VC’s New Denominator Effect
I remember during the financial crisis in 2008, a lot of people were talking about “the denominator effect”:
An asset-allocation problem called the “denominator effect” is forcing the selloff of billions in private equity and alternative investments.
In a nutshell: Stocks and bonds plunged in value but private equity and venture capital didn’t (because they aren’t “marked-to-market” the same way). The end result is that endowments and their ilk were holding a much larger fraction of PE/VC assets than they should.
So to get back down to their target percentage of PE/VC, portfolio managers had to sell some off. Fast forward to today, the public markets have roared back so those problems are a forgotten memory.
But there’s a new denominator effect on the horizon in venture capital and one which will start to get more attention in the near future.
When investors of VC funds (LPs) evaluate performance in the near term, they focus on total value. So with the rapid expansion in late stage valuations, a lot of investors are sitting pretty and feeling good about the numbers. In his recent LP newsletter, Josh Kopelman sounds the alarm to make sure the investors in First Round Capital understand what the numbers mean:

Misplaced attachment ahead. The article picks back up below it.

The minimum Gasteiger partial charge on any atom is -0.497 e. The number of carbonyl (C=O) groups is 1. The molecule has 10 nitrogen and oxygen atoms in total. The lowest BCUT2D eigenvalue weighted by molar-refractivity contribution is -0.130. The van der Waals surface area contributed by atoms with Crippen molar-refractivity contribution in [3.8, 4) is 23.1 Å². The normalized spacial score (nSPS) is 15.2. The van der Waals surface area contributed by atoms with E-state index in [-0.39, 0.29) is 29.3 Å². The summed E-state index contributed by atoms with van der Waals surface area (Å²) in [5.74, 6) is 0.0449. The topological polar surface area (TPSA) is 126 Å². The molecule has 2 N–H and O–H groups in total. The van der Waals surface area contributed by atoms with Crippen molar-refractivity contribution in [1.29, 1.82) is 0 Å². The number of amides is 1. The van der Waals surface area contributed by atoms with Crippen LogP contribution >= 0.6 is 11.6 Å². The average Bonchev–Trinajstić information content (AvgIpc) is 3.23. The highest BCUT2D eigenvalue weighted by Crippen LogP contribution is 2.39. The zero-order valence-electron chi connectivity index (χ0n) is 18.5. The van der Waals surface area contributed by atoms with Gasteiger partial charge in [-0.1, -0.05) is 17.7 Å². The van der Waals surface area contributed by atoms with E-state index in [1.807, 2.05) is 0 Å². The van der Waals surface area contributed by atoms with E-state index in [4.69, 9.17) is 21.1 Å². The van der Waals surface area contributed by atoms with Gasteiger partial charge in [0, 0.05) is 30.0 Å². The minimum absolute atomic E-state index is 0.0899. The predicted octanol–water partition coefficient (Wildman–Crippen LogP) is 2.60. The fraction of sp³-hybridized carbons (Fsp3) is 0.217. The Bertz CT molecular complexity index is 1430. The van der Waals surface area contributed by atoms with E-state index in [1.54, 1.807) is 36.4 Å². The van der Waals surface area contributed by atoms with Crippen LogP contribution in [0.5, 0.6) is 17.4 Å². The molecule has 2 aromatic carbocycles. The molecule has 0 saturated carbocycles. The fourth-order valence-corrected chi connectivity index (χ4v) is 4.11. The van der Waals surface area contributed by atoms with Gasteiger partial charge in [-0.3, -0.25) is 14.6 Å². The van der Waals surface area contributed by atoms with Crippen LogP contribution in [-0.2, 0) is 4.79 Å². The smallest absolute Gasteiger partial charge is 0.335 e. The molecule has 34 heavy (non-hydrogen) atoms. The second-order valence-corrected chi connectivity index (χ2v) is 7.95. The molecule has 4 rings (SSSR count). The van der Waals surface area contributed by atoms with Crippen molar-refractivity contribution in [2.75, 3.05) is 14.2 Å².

While we are happy with (most of) our funds’ performances, we want to stress that most of the valuation increases are “unrealized”, and until these companies end up in the “realized” column (through IPO, M&A or secondary sales) the valuations are just paper increases…and in today’s market we are seeing companies raise follow-on financing rounds at much higher prices than we have seen before.
“Unrealized” valuation increases means that shares of company that First Round owns in their portfolio have increased in value. They haven’t made any real money on them yet. This is the new “denominator effect” in venture capital, where unrealized value has grown so fast (thanks to the rapid rise of unicorn valuations), its ratio to actual, realized gains are skewed.
The optimistic expectation is that all that unrealized value gets transformed into realized value and the venture asset class performs really well for several years. The conservative expectation is that some of that unrealized value will transform into realized value but some of it will also get marked down.
What’s the reality we should expect in the future? Getting back to Josh Kopelman, he supports the latter expectation, as he ends his LP letter with:
we expect that several of our portfolio companies will end up being marked down over time (with many potentially being written off entirely).
That’s most likely how our denominator effect will deflate.